studying abroad still involves studying, or, first (full) week of classes

It’s officially Friday and after my Cold War spies class this afternoon, I will have finished my first full week of classes here in Copenhagen!  Studying abroad definitely still involves studying, but all my classes are fascinating so I don’t mind the readings.  Work Forest never dies.

On Mondays and Thursdays I have my core course, Terrorism & Counter-Terrorism from a European Perspective.  We’ve already had group presentations (yes, we’ve had class three times) and have started diving deeper into the history of terrorism, which is long and complicated and not at all a linear path.  In all of my classes we’ve been challenged to think deeply about definitions, and I now understand why my parents used to get so annoyed when I would respond to every statement with “but why?”.  There is no one definition of terrorism—it’s inherently nuanced and complex.  I’m really enjoying the class and the people in it so far and I can’t wait to leave for our first study tour to Hamburg in just a few weeks!

After my terrorism class I have my Danish Language & Culture class.  I’m like…pretty bad at Danish.  We’ve worked mostly on pronunciation (those vowels, though) and learning in which words you pronounce all of the consonants (spoiler alert: it’s basically none of them).  However, after three classes I can now almost confidently say my name, where I’m from, and where in Copenhagen I live—it’s a win in my book!  We also spend half the class time each day discussing culture and I’ve found it so interesting.  What is culture?  What does it mean?  How are language and culture related?  What is the dynamic between culture and power?

On Tuesdays and Friday mornings I head into DIS bright and early for my political rhetoric class called Words that Work.  My professors are young, hip, and infinitely cooler than I will ever be.  Discussing the relationship between politics and communication fully realizes the depths of both of my majors, which is something I’ve never been able to do before!  Framing as a concept is not something I knew by name before this class, but it’s instinctually something we all do in our day-to-day lives.  This Wednesday, we had our first field studies of the semester, and my Words that Work class went to the Parliament to speak with a member of Parliament and a press officer for one of the parties.  Field studies are amazing—we can learn an infinite amount about political framing in the classroom, but then to go to the actual Danish parliament and speak to an actual MP and actual press officer who actually use these concepts in actually meaningful ways on a daily basis makes the concepts seem that much more real and important.


Later in the morning on Tuesdays and Fridays I head to my class on Cold War spies: “The Enemy Within: Spies and Espionage in the Cold War.”  Yes, it is 200% my ideal class/the coolest class I’ve ever taken/the reason I applied to DIS in the first place (no, really).  Even just looking at the syllabus makes me giddy—it’s not that I don’t love Wake and the classes I take there.  I would not have stayed up until 1:30 in the morning last night watching the Wake Forest football home opener if I did not love Wake.  But can I take a class on Cold War spies taught by two incredible historians (who have told us that they are both not spies but isn’t that why a spy would say?) and go on field studies to Cold War bunkers at Wake?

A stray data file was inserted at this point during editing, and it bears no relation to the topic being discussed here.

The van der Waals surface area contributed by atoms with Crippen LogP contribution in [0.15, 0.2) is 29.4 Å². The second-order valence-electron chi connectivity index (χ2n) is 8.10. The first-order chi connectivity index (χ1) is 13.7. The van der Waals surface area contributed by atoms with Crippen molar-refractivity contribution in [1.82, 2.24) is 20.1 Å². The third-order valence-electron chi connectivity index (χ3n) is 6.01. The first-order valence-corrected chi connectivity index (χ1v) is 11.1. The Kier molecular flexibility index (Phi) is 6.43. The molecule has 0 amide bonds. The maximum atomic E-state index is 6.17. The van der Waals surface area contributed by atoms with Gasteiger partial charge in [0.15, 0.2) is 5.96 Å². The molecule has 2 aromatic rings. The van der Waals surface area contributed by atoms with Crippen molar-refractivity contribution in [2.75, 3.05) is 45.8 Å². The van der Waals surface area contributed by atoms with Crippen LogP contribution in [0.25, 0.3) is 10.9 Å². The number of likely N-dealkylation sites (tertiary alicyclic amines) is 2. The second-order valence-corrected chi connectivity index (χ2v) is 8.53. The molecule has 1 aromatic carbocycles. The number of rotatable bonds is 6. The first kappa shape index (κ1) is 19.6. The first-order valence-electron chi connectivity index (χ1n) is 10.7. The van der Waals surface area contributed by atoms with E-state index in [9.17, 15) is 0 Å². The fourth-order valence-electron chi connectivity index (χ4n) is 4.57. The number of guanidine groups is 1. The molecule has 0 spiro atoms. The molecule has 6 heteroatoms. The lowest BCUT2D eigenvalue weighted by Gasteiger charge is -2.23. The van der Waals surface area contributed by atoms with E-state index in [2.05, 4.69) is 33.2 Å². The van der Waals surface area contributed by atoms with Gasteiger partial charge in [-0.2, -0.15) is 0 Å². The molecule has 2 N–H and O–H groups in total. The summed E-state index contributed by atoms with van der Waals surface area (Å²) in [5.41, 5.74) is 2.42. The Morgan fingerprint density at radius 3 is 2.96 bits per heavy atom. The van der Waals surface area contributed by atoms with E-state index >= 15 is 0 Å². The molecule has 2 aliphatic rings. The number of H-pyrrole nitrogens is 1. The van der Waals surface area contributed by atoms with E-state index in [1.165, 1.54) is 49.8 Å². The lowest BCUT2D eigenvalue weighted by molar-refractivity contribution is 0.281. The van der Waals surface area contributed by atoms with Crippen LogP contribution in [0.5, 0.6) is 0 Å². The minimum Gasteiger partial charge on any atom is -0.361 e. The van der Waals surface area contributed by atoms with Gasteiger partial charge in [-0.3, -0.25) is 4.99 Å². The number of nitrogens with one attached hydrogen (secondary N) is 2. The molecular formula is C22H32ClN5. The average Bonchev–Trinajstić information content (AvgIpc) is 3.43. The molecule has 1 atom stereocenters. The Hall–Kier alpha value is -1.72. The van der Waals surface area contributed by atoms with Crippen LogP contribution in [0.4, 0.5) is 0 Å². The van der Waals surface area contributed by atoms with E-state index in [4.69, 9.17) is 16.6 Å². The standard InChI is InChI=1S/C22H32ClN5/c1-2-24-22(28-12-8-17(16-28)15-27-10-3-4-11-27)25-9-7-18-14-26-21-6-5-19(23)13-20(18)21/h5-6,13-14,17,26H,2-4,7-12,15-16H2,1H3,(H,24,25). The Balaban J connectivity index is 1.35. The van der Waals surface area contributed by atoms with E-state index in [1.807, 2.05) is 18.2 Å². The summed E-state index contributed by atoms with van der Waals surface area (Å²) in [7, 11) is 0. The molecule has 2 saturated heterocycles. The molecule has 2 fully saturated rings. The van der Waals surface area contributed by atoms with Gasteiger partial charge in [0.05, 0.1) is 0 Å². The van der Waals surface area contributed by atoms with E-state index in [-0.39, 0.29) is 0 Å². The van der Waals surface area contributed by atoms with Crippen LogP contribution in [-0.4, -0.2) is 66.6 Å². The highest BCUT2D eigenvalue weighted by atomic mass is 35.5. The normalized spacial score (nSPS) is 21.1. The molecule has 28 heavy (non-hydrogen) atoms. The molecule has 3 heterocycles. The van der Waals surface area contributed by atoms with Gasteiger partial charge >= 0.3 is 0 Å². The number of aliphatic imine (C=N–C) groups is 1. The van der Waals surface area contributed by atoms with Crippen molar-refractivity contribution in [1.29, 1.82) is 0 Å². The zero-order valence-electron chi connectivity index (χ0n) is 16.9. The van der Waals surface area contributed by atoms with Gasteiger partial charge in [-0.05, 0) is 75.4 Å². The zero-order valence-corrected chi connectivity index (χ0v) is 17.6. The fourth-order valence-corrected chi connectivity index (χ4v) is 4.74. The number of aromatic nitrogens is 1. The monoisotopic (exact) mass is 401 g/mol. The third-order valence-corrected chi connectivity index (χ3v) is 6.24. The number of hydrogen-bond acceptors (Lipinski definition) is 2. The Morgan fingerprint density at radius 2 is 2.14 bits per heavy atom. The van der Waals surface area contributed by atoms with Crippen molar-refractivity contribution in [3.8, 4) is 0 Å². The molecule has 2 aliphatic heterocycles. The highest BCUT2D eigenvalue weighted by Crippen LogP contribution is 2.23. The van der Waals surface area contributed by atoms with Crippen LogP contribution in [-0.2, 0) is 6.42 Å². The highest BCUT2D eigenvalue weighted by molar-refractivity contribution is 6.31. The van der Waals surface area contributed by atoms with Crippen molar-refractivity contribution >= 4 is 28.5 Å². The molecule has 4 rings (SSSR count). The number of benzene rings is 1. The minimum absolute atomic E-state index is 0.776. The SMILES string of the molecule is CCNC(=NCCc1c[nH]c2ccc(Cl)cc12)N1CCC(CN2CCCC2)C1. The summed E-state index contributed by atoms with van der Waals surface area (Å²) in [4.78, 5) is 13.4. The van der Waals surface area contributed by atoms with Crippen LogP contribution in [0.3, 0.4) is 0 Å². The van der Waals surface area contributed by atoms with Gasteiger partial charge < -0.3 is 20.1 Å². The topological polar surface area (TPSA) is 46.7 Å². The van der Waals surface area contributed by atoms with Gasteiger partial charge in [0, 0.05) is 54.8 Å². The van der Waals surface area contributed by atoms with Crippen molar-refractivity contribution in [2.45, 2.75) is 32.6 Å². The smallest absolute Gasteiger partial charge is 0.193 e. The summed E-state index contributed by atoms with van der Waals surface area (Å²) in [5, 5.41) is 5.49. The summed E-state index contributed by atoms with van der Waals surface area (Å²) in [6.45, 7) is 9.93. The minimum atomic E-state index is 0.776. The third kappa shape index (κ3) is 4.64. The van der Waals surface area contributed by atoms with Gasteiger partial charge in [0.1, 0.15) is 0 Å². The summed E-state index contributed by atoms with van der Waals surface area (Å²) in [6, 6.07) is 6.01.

On Tuesday evenings, I have my Leadership Across Cultures class.  It’s definitely a business-focused class, which I enjoy because I’m not in the business school at Wake so I don’t normally get the opportunity to take classes with a corporate lens.  I’ve taken leadership classes before and studied its concepts and premises quite a bit, but never from this angle, so I’m excited to see what I’ll learn!

Also part of my weekly routine here in Copenhagen are Thursday night LLC meetings. Part of living in the Outdoor LLC means that every week we engage in some kind of activity that gets us, well, outdoors.  Last night we went on our first adventure: a bike ride around Amager, the island we live on.  The island is pronounced “Ama”—see what I said above about consonants in words?  18 miles and one flat tire (not mine) later, we made it back to our apartment.  We biked along the ocean at sunset and I was ridiculously, blissfully happy.  I was also only 60% sure I would catapult both myself and my bike into the ocean at any given moment.  My body also took the opportunity to remind me that I have tendonitis in my knee so I went a lot slower than everyone else but really, I was just ~*savoring the view*~ and when this is what it looked like, how could you not?


In summary, my classes are the coolest ever, I still study a lot, I live in an amazing place with amazing people, and if this week was an indication of what’s to come, this is about to be a pretty incredible semester.

Farvel for nu! / Bye for now!

3 thoughts on “studying abroad still involves studying, or, first (full) week of classes

  1. What a rich experience you are having. So proud of your enthusiasm to learn and grow. Kind of like your grandma!

    Mary (from Advent)

    Sent from my iPhone


    Liked by 1 person

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